The V60 is another car that I don’t see being pushed much on social media, or even in other forms of advertising for that matter. The V60 Cross Country almost outsold the XC70, while also being 87 cars behind the V60 variant. In terms of luxury the V60 is one step higher than Subaru, and again, Volvo isn’t playing this up to their advantage. The V60 CC could have seen stronger sales, especially after the winter we experienced here in the Northeast. But again, Volvo dealerships missed a golden opportunity to promote their off-road capable station wagon.

Lastly, with the XC90 being the most iconic car for this generation of Volvo’s, it’s been somewhat disappointing to see dealerships not emphasizing the importance of this car, while also building up excitement for its release. Right now dealerships are doing the best they can, but hopefully with the new XC90 hitting showrooms, Volvo dealerships will give customers an inside look of their cars, whether that be at local events, or on social media.

Social media is vital to your car brand’s success. You have to utilize Facebook and Instagram. I see the passion for Volvo’s by current owners. They need a reason to go back to the dealership and consider trading in their old Volvo for a new one. The new Volvo’s are absolutely beautiful and I find them to be a dark horse in its market. You have to bring them to light, and make consumers aware of the better options your car company can provide.

#SaveTheManuals: A Valiant Effort All For Not

The age of the manual transmission is coming to a close. With automatics dominating the auto market, auto-shift and paddle shifters replacing the traditional manual, hard core car enthusiasts will have to either buy an older car or hope an auto manufacturer specifically targets to a dwindling market. As of right now, manuals make up about 6-10% market share, leaving the other 90-94% to being automatics or non traditional manuals that allow the driver to switch from manual to automatic when he/she so chooses. Last month, Acura announced that the only car in their lineup that will have a manual transition will be the ILX, which hasn’t generated great sales for the Honda-owned car brand.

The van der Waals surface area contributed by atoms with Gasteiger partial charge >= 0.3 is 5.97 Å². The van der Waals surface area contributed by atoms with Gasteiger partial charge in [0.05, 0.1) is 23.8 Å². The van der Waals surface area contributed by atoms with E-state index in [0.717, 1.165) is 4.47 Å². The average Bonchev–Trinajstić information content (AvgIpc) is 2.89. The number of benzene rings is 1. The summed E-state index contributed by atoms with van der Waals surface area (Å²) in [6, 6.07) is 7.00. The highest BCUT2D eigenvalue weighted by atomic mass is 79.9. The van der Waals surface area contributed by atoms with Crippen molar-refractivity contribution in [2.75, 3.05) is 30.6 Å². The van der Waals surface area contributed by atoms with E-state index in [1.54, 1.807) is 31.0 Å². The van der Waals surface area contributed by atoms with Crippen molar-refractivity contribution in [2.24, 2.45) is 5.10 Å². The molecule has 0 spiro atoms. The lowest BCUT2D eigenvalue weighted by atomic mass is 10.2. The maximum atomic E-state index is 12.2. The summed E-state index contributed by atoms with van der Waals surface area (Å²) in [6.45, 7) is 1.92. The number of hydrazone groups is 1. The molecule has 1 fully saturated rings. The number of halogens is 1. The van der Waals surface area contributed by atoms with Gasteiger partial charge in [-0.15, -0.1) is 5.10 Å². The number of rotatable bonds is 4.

When Ferrari, Lamborghini, and McLaren have paddle shifters on their models, you know we’re entering into a new era of cars. People have given many reasons as to why this phenomenon is happening. Some say it’s because the infotainment systems in cars require too much attention from the driver, so manually shifting become a second thought. Others say it’s because automatics have become just as fuel efficient as manuals, and due to the computer systems in cars now, the car can shift just as good, if not better than a human. But I personally believe that automatics are more convenient. Isn’t that where our culture is heading? Convenience?

A 16 year old who is learning how to drive, or just got his/her license can just get behind the wheel, put the key in the ignition, and drive off to their destination. There is no energy required, no secondary action needed while driving, and with the cars that are being produced today, a person driving an automatic can fully enjoy their vehicle just the same as owners of manuals.

Let’s also remember that auto manufacturers are companies. They’re following the money, and that trail does not lead to a large market for manuals. Six to ten percent isn’t a huge chunk of the market. In the last 35 years, we’ve seen a 25% drop in demand for the traditional manual, which means less money is going to that market. For these companies to survive they need to follow the money. This is the same reason that every car brand is entering the crossover market. Porsche manufacturing two SUV’s and a four door, and Ford bringing the Focus RS to America to compete with the likes of the Subaru STI and the Volkswagen GTI, is another example of car brands getting into a market that is making money.